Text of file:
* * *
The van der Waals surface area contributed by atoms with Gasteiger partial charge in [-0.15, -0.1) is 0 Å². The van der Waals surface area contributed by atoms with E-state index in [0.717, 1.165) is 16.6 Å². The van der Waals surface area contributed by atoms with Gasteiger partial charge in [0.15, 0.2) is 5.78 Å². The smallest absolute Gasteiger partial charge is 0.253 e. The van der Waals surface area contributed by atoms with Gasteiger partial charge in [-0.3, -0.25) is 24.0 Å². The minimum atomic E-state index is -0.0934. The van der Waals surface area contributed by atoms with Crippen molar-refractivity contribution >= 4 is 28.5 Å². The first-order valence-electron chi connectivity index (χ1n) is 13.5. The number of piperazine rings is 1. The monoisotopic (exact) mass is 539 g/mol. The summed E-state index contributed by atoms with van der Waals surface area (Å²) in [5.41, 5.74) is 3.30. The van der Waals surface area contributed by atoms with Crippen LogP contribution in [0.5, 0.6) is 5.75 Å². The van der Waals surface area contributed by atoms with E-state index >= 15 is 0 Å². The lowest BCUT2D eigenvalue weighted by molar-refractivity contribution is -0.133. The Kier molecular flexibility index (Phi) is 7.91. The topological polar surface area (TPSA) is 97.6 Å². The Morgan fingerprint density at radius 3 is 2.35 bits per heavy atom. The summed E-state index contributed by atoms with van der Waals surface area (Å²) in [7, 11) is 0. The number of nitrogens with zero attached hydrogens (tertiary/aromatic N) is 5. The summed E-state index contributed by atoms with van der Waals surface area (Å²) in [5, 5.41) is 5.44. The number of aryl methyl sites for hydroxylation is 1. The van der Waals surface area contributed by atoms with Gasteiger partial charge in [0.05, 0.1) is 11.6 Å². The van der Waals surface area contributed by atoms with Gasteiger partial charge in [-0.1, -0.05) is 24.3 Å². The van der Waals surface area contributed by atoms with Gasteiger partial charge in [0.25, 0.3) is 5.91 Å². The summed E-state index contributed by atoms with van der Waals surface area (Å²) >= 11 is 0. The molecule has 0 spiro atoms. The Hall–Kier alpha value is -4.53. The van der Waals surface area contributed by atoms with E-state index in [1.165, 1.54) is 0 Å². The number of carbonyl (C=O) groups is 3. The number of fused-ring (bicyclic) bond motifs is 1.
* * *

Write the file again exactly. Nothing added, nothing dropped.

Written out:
The van der Waals surface area contributed by atoms with Gasteiger partial charge in [-0.15, -0.1) is 0 Å². The van der Waals surface area contributed by atoms with E-state index in [0.717, 1.165) is 16.6 Å². The van der Waals surface area contributed by atoms with Gasteiger partial charge in [0.15, 0.2) is 5.78 Å². The smallest absolute Gasteiger partial charge is 0.253 e. The van der Waals surface area contributed by atoms with Gasteiger partial charge in [-0.3, -0.25) is 24.0 Å². The minimum atomic E-state index is -0.0934. The van der Waals surface area contributed by atoms with Crippen molar-refractivity contribution >= 4 is 28.5 Å². The first-order valence-electron chi connectivity index (χ1n) is 13.5. The number of piperazine rings is 1. The monoisotopic (exact) mass is 539 g/mol. The summed E-state index contributed by atoms with van der Waals surface area (Å²) in [5.41, 5.74) is 3.30. The van der Waals surface area contributed by atoms with Crippen LogP contribution in [0.5, 0.6) is 5.75 Å². The van der Waals surface area contributed by atoms with E-state index >= 15 is 0 Å². The lowest BCUT2D eigenvalue weighted by molar-refractivity contribution is -0.133. The Kier molecular flexibility index (Phi) is 7.91. The topological polar surface area (TPSA) is 97.6 Å². The Morgan fingerprint density at radius 3 is 2.35 bits per heavy atom. The summed E-state index contributed by atoms with van der Waals surface area (Å²) in [7, 11) is 0. The number of nitrogens with zero attached hydrogens (tertiary/aromatic N) is 5. The summed E-state index contributed by atoms with van der Waals surface area (Å²) in [5, 5.41) is 5.44. The number of aryl methyl sites for hydroxylation is 1. The van der Waals surface area contributed by atoms with Gasteiger partial charge in [0.05, 0.1) is 11.6 Å². The van der Waals surface area contributed by atoms with Gasteiger partial charge in [-0.1, -0.05) is 24.3 Å². The van der Waals surface area contributed by atoms with Gasteiger partial charge in [0.25, 0.3) is 5.91 Å². The summed E-state index contributed by atoms with van der Waals surface area (Å²) >= 11 is 0. The molecule has 0 spiro atoms. The Hall–Kier alpha value is -4.53. The van der Waals surface area contributed by atoms with E-state index in [1.165, 1.54) is 0 Å². The number of carbonyl (C=O) groups is 3. The number of fused-ring (bicyclic) bond motifs is 1.